The British government has awarded £6.6 billion ($8.7 bn) worth of construction contracts to build a new high-speed train line connecting London with the north of England.
The first phase of HS2, connecting London's Euston station with Birmingham in the midlands, is currently scheduled for completion in 2026.
Trains on the line will be able to reach speeds of 250 miles per hour (400 km/h) and will be able to transport an estimated 26,000 people each hour.
Shares in all three companies rose sharply on the news.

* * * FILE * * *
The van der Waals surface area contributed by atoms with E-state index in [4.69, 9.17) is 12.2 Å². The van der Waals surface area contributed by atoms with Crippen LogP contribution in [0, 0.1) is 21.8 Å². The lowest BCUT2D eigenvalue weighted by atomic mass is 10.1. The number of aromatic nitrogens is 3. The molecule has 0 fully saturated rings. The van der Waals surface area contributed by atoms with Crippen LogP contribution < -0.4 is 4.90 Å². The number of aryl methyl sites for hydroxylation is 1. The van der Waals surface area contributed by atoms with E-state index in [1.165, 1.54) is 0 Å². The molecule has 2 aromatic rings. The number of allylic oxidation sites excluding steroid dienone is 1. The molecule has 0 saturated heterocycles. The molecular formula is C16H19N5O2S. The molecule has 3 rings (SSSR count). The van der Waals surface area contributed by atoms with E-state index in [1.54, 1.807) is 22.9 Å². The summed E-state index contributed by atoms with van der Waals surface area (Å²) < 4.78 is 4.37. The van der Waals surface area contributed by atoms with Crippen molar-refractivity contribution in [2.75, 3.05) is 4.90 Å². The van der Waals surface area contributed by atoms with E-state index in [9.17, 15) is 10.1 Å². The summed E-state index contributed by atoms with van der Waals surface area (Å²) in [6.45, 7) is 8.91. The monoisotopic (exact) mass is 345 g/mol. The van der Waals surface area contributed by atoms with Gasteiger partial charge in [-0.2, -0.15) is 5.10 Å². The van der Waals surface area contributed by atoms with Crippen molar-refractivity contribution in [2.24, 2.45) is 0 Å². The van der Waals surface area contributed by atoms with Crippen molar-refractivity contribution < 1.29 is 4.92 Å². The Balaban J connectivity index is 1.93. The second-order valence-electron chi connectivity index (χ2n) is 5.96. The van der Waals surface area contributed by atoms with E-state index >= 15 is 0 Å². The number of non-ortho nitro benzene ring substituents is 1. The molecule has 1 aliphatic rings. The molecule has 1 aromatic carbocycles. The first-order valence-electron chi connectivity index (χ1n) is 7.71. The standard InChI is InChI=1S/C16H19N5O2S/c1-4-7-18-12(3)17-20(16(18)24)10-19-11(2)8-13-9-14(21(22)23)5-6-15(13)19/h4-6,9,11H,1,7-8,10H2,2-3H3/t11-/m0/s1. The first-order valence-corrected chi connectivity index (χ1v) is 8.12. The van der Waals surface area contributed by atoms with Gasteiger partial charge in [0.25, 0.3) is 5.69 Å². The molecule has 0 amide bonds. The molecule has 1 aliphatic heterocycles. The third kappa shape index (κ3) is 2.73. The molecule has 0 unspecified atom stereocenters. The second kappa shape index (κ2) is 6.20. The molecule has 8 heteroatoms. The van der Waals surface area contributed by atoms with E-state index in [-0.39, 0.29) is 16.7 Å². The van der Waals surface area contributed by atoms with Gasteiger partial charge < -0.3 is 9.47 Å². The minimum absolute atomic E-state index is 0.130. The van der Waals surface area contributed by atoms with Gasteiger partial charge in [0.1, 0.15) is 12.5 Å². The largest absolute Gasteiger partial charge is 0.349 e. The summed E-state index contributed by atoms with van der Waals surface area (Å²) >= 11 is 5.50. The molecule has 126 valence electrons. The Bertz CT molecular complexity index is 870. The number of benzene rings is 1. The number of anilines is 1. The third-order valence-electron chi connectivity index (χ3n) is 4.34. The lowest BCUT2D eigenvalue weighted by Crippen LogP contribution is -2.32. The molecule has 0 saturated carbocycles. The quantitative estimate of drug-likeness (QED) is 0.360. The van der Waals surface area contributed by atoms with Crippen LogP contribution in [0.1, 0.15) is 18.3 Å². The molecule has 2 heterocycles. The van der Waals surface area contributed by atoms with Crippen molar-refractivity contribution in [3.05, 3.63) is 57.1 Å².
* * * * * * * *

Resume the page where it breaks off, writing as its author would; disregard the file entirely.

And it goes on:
"HS2 will deliver vital links between some of our country's biggest cities, helping to drive economic growth and productivity in the north and midlands," said Transport Secretary Chris Grayling in the release Monday.
"As well as providing desperately needed new seats and better connecting our major cities, HS2 will help rebalance our economy," Grayling added.
The U.K. government estimated that construction of the full high-speed line, which stretches up to Leeds and Manchester, will create up to 25,000 jobs.
In November the Department of Transport issued a report claiming the new line could more than halve the travel time to central Manchester to just over an hour.
Further HS2 announcements are taking place today which may clarify the exact route of the rail line as it moves further north.